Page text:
“20 Feet From Stardom” - No. 1 Pick!!
The Voice Behind Mick (and Others)
Jo Lawry, Judith Hill and Ms. Fischer in “20 Feet From Stardom,” directed by Morgan Neville.
If a background singer had not contributed her ferocious “rape, murder — it’s just a shot away” to “Gimme Shelter,” would it have even become a hit?
“When you start listening for us, honey, we’re everywhere,” said Lisa Fischer, a vocalist who, at 54, is the music industry’s reigning backup queen. “Ev-ery-where!” she warbled jubilantly before detonating a smile and breaking into the giggles.
Ms. Fischer, who lives in New York when she is not on the road, was grabbing a bite at the Four Seasons here after a performance with the Rolling Stones. She has been singing with the band since 1989, and her “Gimme Shelter” duets with Mick Jagger are now a highlight for many fans. Her other gigs have been just as impressive. In concerts or recording studios, she has backed up Tina Turner, Luther Vandross, Chaka Khan, Sting, Dolly Parton, Beyoncé, Alicia Keys and Aretha Franklin, just to name a few.
But Ms. Fischer, alluringly plump with short black hair and a nose piercing, does not fit the background-singer stereotype. If you’re singing backup, you’re supposed to hunger nonstop for one thing: the move center stage. Performing lead is the prized position. A backup singer? Just another belter in a black dress.
Ms. Fischer had a hit of her own. She won a Grammy in 1992 for her first single, “How Can I Ease the Pain,” beating out none other than Ms. Franklin. But she never completed a second record, in large part because she decided that the heat of the spotlight wasn’t for her. Backup singing was her calling.
“I reject the notion that the job you excel at is somehow not enough to aspire to, that there has to be something more,” Ms. Fischer explained, speaking with her eyes closed, as she tends to do. “I love supporting other artists.”
She continued: “I guess it came down to not letting other people decide what was right for me. Everyone’s needs are unique. My happy is different from your happy.”
The upshot: Ms. Fischer has paradoxically emerged as a star partly because of her decision not to seek stardom.
Movie audiences will get the chance to meet the earthy, emotive Ms. Fischer on Friday, when “20 Feet From Stardom“ arrives in theaters. The documentary, directed by Morgan Neville (“Johnny Cash’s America”), delves deep into this often-ignored corner of the music business — the history, the histrionics, the heartache.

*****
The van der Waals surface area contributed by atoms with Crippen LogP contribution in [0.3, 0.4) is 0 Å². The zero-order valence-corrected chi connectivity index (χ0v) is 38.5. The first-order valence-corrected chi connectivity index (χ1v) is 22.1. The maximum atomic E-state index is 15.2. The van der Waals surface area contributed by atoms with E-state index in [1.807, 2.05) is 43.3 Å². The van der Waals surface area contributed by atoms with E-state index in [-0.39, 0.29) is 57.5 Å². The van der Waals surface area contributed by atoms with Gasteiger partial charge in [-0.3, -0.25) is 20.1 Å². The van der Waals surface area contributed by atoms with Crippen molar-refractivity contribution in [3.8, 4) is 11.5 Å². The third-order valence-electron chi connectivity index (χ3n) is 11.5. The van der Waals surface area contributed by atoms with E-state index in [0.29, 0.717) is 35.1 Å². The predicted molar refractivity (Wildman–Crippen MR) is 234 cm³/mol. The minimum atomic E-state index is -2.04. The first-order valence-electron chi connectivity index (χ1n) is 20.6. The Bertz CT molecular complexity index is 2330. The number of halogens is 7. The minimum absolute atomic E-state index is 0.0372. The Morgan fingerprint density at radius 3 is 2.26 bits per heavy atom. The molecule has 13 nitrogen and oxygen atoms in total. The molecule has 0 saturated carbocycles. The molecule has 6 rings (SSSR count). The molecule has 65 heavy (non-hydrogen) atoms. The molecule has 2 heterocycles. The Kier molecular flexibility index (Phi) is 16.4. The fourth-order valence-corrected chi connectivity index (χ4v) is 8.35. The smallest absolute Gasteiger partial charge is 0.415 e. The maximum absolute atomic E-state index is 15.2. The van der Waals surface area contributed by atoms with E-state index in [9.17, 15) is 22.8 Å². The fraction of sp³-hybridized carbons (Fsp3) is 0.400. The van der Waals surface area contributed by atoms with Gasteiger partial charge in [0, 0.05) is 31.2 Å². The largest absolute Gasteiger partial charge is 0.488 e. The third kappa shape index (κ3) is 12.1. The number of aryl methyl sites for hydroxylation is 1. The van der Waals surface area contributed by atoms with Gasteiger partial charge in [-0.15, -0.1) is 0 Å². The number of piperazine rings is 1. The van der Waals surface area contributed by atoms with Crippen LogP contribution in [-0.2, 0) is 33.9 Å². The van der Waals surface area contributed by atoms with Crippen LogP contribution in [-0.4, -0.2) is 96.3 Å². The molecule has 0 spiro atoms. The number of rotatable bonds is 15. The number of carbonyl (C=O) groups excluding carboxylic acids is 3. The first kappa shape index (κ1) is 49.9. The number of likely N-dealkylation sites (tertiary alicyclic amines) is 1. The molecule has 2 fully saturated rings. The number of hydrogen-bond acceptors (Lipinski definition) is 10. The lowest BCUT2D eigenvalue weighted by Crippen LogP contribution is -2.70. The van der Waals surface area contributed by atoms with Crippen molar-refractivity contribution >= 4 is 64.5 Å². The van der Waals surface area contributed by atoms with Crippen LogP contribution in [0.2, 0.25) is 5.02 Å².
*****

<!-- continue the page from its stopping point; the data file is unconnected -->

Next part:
Especially the heartache. Mr. Neville lingers on people like Darlene Love, who was a brick in Phil Spector’s Wall of Sound — that’s her, for example, singing backup on “Da Doo Ron Ron” — but got chewed up by an abusive music industry; she ended up cleaning houses before restarting her career in the 1980s. The film also highlights Merry Clayton, who provided that searing “Gimme Shelter” performance in 1969, but never managed to achieve the solo superstardom she wanted so badly.
On the younger end of the spectrum, “20 Feet From Stardom” showcases Judith Hill, a statuesque 29-year-old singer who is scraping and clawing for that solo break. (She was voted off the NBC singing competition “The Voice” on May 28, prompting a judge, Adam Levine, to controversially mutter, “I hate this country.”)
But in many ways Ms. Fischer has become the unexpected star of Mr. Neville’s film, at least as it has traveled the festival circuit, including a stop at Sundance, where it was nominated for a grand jury prize. If some other background singers don’t exactly see themselves in her story — seriously, no solo aspirations? — a lot of everyday people in the audience do. Every office has a self-promoting showboat or two, but the load is carried by the unheralded cubicle dwellers who quietly do their work and do it well.
“About a month ago,” Mr. Neville said, “a guy stood up after a screening and said: ‘I’m a middle manager at a company, and I’m O.K. with that. We make a good product, and I’m proud of what I do. I just realized that I’m a backup singer.’ That was him connecting with Lisa.”
Mr. Neville added, “To me, Lisa is the soul of the movie.”
That kind of talk makes Ms. Fischer squirm. She instead shifted the conversation toward some of the grande dames of background singing, in particular Ms. Clayton, 64. “I owe so much to women like her,” she said.
The admiration is mutual. “I’d never met Lisa before, but people thought it was going to be tense because she’s now singing ‘Gimme Shelter’ on the road,” Ms. Clayton said by telephone. “She came up to me, and kissed me dead on the mouth. And we hugged for about five minutes.”